Friday, November 04, 2005

Drucker on agility and testing

The other day I picked up a copy of "The Daily Drucker" from the local library. It was again one of those fortuitous events, almost as if the book told me to pick it up from the shelf. I had another similar experience last year at the same library when I picked up "XP Explained", so I think it's particularly fitting to find references to agility and testing in Drucker's ideas. I don't think Peter Drucker needs any introduction, but I have to confess I haven't read any of his books yet (although this is about to change!). "The Daily Drucker" is a collection of fragments from his books, put together in "a thought a day" format that's pretty agile in itself :-)

Here's what Drucker has to say on organizational inertia: "All organizations need to know that virtually no program or activity will perform effectively for a long time without modification and redesign. Eventually every activity becomes obsolete."

These are sobering words that can be applied verbatim to software development (note the use of the word 'program' in the above quote!). They say that you must be prepared for change, and indeed welcome it, as XP teaches. In fact, in the same fragment (from "The Age of Discontinuity", Drucker goes on to say: "All organizations must be capable of change. We need concepts and measurements that give to other kinds of organizations what the market test and profitability yardstick give to business. Those tests and yardsticks will be quite different."

Note the use of the word "tests". To apply this idea to software, you can't prove that your application is capable/performing if you don't have tests and yardsticks. Again, an idea that appears over and over in agile software methodologies. Here's Drucker again: "Each institution will be the stronger the more clearly it defines its objectives. It will be more effective the more yardsticks and measurements there are against which its performance can be appraised. It will be more legitimate the more strictly it bases authority on justification by performance." You couldn't give a better justification for having unit/acceptance/performance tests in place for your application even if you tried :-) !!!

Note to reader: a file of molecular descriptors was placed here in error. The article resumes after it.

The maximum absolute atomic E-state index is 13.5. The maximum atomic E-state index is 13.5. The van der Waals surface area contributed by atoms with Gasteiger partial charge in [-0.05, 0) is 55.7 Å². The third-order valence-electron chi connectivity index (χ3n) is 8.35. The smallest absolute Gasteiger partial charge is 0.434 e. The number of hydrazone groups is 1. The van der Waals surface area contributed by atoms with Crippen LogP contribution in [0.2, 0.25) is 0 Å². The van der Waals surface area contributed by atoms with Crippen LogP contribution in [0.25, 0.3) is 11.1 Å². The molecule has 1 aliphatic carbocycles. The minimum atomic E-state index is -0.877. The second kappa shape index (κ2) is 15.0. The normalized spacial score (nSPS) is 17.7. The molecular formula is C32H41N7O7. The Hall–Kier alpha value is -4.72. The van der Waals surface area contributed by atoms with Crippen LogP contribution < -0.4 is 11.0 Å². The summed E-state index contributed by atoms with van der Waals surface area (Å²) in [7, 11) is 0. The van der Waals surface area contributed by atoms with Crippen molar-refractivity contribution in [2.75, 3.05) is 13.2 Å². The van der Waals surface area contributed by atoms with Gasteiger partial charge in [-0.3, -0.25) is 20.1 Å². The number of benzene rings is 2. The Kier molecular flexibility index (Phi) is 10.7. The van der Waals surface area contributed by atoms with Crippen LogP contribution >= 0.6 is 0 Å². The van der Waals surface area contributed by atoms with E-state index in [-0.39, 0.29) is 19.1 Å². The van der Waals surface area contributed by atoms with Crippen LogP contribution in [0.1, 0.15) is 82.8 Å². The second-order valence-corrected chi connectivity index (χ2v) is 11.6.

I was also struck by some of Drucker's ideas on abandoning what doesn't work. It reminded me about the virtue of courage in XP, which gives you the fortitude to throw away code and start anew, knowing that you'll probably do a much better job. Here's Drucker: "Without systematic and purposeful abandonment, an organization will be overtaken by events. It will squander its best resources on things it should bever have been doing or should no longer do. As a result, it will lack the resources, especially capable people, needed to exploit the opportunities that arise." It's almost like Drucker is talking about the YAGNI principle and about Big Design Up Front. The alternative, of course, is to Do The Simplest Thing That Could Possibly Work. In fact, according to Drucker: "The question to be asked - and asked seriously - 'If we did not do this already, would we, knowing what we know, go into it now?' If the answer is no, the reaction must be 'What do we do now?'" In XP, we know what to do now because we have the current iteration to work on, having obtained feedback from the customers.

Drucker talks of course about feedback too. He associates it with 'continuous learning' (another agile concept) and he advises everybody to write down the results they anticipate before doing anything of significance. Then, after a number of months, they will feed back from the actual results to the anticipations. This accomplishes three things: firstly, it shows you what you did well and what your strengths are; secondly, it shows you what you have to learn and what habits to change; and thirdly, it show you what you are not gifted for and cannot do well. These are the keys to continuous learning, and it seems to me that they're used very effectively in the agile practices of test-driven development, continuous integration, constant feedback and frequent iterations.

Finally, Drucker has something to say about agility itself: "Large organizations cannot be versatile. A large organization is effective through its mass rather than through its agility. An organization, no matter what it would like to do, can only do only a small number of tasks at the same time. This is not something that better organization or 'effective communication' can cure. The law of organization is concentration. Yet modern organization must be capable of change. Indeed it must be capable of initiating change, that is innovation. It must be able to move scarce and expensive resources of knowledge from areas of low productivity and nonresults to opportunities for achievement and contribution. This however, requires the ability to stop doing what wastes resources." The lesson for agile development? Keep your teams small and focused, encourage an environment of collaboration and freely flowing ideas, don't pidgeon-hole people into roles, be prepared to react quickly and to throw away what doesn't work.

I am amazed by the depth and breadth of Drucker's ideas, and about their direct applicability to software development. My TODO list has just been augmented with "Read at least one Druckerian wisdom nugget every day".

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